Summary

On September 28, 2010, the Environmental and Energy Study Institute (EESI) held a briefing on the state of post-disaster, interim housing provided by the Federal Emergency Management Agency (FEMA), and opportunities to improve the quality and value of this housing. After Hurricane Katrina, FEMA updated its interim-housing procurement specifications to reduce formaldehyde levels in trailer interiors. But there are other criteria that FEMA could also specify, including improved energy efficiency, durability, resilience, accessibility, indoor air quality, and life-cycle cost. This briefing addressed opportunities for FEMA to incorporate high performance criteria into its procurement specs; current efforts underway by FEMA, the Department of Housing and Urban Development (HUD), and others to develop and test new prototypes; and the potential economic and health benefits for disaster victims, taxpayers, communities, residents of all new manufactured housing, and FEMA itself.

  • Between 1998 and 2008, FEMA spent $1.1 billion on travel trailers and manufactured housing.
  • The Gulf Coast hurricanes of 2005 revealed serious problems in the complex process of disaster housing procurement and deployment. Many of these problems were beyond FEMA’s control, including complaints of health-related issues from formaldehyde exposure in travel trailers used inappropriately for extended periods of time.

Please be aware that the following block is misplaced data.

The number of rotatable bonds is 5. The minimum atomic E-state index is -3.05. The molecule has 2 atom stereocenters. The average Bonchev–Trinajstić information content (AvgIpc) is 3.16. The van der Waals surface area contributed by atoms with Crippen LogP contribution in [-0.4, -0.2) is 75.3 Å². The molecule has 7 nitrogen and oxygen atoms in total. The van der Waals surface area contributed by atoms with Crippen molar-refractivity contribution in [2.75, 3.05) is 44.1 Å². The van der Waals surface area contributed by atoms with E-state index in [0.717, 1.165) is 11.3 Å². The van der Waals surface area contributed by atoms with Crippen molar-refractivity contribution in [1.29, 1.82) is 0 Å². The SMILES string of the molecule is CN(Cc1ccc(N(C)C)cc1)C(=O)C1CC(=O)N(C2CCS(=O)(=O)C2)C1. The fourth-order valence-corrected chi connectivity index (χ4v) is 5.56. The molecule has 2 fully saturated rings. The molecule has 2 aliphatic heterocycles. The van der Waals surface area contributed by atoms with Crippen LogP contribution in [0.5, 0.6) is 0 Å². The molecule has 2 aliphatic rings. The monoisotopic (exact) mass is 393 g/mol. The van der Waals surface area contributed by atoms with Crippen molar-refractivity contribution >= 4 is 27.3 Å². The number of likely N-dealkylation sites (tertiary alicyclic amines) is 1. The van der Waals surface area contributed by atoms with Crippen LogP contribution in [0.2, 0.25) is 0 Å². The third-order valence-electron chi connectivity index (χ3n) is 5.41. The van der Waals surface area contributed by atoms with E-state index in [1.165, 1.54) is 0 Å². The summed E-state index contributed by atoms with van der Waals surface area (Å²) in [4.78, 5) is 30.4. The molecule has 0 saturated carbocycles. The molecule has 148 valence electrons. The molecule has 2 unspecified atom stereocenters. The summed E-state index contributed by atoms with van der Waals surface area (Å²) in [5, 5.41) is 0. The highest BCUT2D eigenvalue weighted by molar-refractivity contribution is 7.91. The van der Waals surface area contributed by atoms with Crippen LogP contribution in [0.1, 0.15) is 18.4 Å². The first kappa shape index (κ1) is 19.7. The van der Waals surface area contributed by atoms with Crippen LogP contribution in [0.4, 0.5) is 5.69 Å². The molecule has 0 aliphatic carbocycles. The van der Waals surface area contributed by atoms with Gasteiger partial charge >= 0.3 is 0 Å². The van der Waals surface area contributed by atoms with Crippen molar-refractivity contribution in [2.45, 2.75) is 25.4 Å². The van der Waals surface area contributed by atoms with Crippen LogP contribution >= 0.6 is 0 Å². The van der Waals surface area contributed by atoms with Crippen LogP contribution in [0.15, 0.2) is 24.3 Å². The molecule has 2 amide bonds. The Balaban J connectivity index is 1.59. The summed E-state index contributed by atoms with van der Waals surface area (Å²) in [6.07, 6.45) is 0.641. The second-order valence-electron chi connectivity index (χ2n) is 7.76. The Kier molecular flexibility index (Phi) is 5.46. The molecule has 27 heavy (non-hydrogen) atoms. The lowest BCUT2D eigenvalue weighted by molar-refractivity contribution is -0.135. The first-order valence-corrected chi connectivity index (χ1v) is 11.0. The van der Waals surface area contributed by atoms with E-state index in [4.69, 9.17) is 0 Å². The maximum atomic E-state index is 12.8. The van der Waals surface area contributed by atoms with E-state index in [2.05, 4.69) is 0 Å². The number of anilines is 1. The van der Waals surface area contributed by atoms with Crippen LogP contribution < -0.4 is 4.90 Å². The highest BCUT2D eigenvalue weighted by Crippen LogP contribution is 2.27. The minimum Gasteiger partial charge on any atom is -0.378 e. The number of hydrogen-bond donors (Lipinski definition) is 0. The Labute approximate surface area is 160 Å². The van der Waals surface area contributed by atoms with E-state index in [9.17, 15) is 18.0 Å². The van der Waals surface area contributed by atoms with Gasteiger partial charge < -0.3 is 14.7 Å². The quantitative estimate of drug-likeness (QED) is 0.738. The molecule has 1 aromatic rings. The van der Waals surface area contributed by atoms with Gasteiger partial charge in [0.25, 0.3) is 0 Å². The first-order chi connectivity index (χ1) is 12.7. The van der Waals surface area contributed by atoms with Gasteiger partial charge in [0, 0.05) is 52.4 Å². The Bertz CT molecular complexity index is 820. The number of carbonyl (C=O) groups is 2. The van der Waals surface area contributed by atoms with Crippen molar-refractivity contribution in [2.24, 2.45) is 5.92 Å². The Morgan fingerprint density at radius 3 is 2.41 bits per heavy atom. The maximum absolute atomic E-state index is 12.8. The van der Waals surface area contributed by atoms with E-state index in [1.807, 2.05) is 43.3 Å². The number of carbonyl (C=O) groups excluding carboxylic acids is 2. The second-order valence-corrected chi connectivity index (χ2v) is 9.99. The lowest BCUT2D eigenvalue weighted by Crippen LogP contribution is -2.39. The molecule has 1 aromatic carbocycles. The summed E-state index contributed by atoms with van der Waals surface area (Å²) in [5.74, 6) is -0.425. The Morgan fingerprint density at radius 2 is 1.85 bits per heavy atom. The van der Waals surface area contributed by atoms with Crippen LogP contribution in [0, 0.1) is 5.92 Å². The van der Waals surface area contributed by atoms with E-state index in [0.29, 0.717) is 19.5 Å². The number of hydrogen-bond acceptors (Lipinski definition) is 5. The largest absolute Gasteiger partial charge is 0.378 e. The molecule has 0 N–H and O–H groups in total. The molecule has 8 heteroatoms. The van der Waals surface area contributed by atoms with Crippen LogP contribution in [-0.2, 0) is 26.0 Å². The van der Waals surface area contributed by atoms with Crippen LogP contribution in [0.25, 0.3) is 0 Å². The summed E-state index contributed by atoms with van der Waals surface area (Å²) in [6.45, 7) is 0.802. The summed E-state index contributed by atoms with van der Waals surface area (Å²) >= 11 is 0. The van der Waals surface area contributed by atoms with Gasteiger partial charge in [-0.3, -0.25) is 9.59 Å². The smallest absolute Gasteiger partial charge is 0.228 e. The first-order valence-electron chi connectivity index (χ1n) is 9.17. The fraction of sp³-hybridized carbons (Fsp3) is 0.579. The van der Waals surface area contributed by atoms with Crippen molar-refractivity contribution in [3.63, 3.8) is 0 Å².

• The aftermath of the 2005 hurricanes compelled an examination of the disaster housing process, and Congress funded an Alternative Housing Pilot Program (AHPP) to develop better, safer and more cost effective temporary housing solutions than the exclusive use of travel trailers.
  • The AHPP resulted in production of manufactured home prototypes that are “dual certified” to meet/exceed federal construction and safety requirements for manufactured housing (the “HUD-code”) as well as local building codes.
  • “High performance” features of these prototypes included energy efficiency above Energy Star requirements, superior indoor air quality, attractive but rugged design and construction able to withstand 150 mph winds, and long-term affordability through reduced operating and maintenance costs – all for about the same price as the average disaster housing FEMA typically purchases.
  • Currently, FEMA is working closely with HUD and the Joint Housing Solutions Group to evaluate the AHPP prototypes. Both the comprehensive testing underway and interagency coordination are positive developments, but there are concerns that the testing and assessment process is taking too long and should be accelerated.
  • To the extent that FEMA procures manufactured housing, it should specify performance criteria that will ensure the highest performance for the best price based on life-cycle cost/benefit analysis.
  • FEMA should take steps to procure renewable power systems to ensure that disaster housing and critical operations can remain operational when critical infrastructure is destroyed. Solar-powered water pumping and purification systems, solar lighting, and many other technologies are used by the defense sector but not yet by FEMA.
  • The reconstruction phase following a disaster is an opportunity to build better. Energy efficiency must be part of the planning. Greensburg, Kansas, is a good example of holistic planning and design.
  • The federal government should provide funding and a template for pre-disaster planning, while states and regions should coordinate implementation.